Endodontists continue debate with implant dentists

2009 03 23 10 58 12 525 Implant 70
“Do patients with a broken arm expect the doctor to give them a prosthetic arm?”
— Gerald Glickman, D.D.S., M.S., M.B.A.,
     president, American Association of

"Arguments that root canal treatment is more costly are fatuous," American Association of Endodontists (AAE) President Gerald Glickman, D.D.S., M.S., M.B.A., said Monday in an ongoing debate with the American Academy of Implant Dentistry (AAID).

"Do patients with a broken arm expect the doctor to give them a prosthetic arm?" Dr. Glickman asked in a news release. "Why would the same patients believe they need to get a prosthetic tooth screwed into their jaw if the real tooth could be healed?"

The AAID quickly issued a rebuttal Tuesday, with a written retort expressing "regrets that AAE is troubled by a recent AAID news release that was intended to inform consumers that dental implants can be a viable option to repeating extensive endodontic or periodontal treatments to save obviously failing teeth."

The exchange is the latest in a ping pong match of news releases that started in November 2008 with a statement from the AAE claiming that implants require more care than teeth treated with root canal therapy.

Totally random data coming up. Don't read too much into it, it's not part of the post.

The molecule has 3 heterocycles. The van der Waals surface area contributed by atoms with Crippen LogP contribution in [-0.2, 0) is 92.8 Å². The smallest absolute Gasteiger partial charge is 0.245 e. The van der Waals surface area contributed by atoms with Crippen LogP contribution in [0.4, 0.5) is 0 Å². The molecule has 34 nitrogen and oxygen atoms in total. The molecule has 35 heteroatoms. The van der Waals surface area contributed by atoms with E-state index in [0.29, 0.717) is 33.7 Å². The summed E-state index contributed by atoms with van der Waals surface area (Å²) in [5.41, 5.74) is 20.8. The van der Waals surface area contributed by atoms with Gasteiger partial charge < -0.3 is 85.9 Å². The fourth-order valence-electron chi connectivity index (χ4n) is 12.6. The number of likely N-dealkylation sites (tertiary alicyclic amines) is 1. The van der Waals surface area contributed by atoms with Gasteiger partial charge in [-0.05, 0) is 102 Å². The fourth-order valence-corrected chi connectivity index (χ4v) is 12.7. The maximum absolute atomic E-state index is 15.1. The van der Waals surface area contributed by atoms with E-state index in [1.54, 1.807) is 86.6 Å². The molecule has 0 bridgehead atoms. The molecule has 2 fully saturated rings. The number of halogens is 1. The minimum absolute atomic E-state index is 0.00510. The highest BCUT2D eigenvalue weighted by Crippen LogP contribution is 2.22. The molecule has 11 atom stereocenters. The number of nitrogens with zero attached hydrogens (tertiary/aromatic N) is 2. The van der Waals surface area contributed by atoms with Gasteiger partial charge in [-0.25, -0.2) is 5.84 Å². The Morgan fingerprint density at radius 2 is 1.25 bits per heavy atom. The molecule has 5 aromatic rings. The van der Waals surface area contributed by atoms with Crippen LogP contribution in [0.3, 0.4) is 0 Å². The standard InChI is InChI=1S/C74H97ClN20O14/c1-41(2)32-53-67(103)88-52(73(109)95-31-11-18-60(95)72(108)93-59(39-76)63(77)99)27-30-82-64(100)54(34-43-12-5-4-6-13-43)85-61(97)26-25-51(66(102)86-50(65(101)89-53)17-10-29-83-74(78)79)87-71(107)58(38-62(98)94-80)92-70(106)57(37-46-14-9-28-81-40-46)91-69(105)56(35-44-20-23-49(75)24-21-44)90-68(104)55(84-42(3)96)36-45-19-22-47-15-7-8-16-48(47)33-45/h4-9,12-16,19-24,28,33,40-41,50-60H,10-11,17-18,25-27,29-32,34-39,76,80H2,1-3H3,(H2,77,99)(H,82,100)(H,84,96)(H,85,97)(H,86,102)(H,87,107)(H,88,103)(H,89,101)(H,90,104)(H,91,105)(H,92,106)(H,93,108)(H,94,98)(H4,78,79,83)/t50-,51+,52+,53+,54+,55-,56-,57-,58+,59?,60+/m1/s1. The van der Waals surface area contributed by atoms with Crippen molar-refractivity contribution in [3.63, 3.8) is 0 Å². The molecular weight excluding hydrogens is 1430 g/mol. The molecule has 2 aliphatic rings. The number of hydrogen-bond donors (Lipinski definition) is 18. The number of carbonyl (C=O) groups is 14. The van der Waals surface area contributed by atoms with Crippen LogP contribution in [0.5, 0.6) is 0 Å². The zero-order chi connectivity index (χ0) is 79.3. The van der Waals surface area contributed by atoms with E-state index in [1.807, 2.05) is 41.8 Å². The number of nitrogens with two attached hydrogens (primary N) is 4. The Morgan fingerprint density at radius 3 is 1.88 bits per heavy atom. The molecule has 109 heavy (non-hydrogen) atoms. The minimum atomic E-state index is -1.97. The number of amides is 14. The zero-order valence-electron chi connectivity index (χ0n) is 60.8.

“Implants and crowns ... provide a permanent solution for replacing missing or badly failing teeth to improve oral health, dentition, and cosmetic appeal.”
— American Academy of Implant

In August, the AAID issued a release saying that "there is a higher failure rate of root canal procedures versus dental implants."

Monday came the new AAE statement arguing that the AAID overlooked research that shows the success rate of both procedures to be about equal.

Tuesday's AAID statement takes pains to clarify its August assertion -- the organization didn't intend to imply that implants are always better, just that they are a good alternative to "failing, hopeless teeth that eventually will fall out due to bone loss," and particularly to multiple root canal treatments.

In fact, the two organizations seem to agree that both approaches have their place. "For some, repeated endodontic care might be preferred to save a tooth at all costs while others may decide to replace diseased teeth with dental implants," the AAID concluded.

And the AAE admits that "there are cases when a tooth cannot be saved, and implants would be a realistic option."

Copyright © 2009 DrBicuspid.com

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